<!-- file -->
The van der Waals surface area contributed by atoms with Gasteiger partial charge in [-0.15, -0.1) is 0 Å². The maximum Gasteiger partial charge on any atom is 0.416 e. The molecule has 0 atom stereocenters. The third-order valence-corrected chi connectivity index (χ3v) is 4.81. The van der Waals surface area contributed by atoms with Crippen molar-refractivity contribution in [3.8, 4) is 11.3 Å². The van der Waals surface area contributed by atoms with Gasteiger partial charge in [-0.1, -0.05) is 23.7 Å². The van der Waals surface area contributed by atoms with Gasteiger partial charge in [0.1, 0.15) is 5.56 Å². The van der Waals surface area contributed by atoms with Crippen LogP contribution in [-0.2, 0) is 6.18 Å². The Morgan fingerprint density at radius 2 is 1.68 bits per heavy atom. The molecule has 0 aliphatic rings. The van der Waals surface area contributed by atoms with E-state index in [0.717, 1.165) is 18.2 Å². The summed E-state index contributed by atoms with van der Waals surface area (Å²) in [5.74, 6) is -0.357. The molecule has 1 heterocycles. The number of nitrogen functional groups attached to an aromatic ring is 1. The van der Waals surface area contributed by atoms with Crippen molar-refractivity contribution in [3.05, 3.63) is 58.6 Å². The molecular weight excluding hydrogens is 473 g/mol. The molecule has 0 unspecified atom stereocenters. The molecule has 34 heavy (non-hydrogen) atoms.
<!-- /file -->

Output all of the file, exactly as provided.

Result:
The van der Waals surface area contributed by atoms with Gasteiger partial charge in [-0.15, -0.1) is 0 Å². The maximum Gasteiger partial charge on any atom is 0.416 e. The molecule has 0 atom stereocenters. The third-order valence-corrected chi connectivity index (χ3v) is 4.81. The van der Waals surface area contributed by atoms with Crippen molar-refractivity contribution in [3.8, 4) is 11.3 Å². The van der Waals surface area contributed by atoms with Gasteiger partial charge in [-0.1, -0.05) is 23.7 Å². The van der Waals surface area contributed by atoms with Gasteiger partial charge in [0.1, 0.15) is 5.56 Å². The van der Waals surface area contributed by atoms with Crippen LogP contribution in [-0.2, 0) is 6.18 Å². The Morgan fingerprint density at radius 2 is 1.68 bits per heavy atom. The molecule has 0 aliphatic rings. The van der Waals surface area contributed by atoms with E-state index in [0.717, 1.165) is 18.2 Å². The summed E-state index contributed by atoms with van der Waals surface area (Å²) in [5.74, 6) is -0.357. The molecule has 1 heterocycles. The number of nitrogen functional groups attached to an aromatic ring is 1. The van der Waals surface area contributed by atoms with Crippen molar-refractivity contribution in [3.05, 3.63) is 58.6 Å². The molecular weight excluding hydrogens is 473 g/mol. The molecule has 0 unspecified atom stereocenters. The molecule has 34 heavy (non-hydrogen) atoms.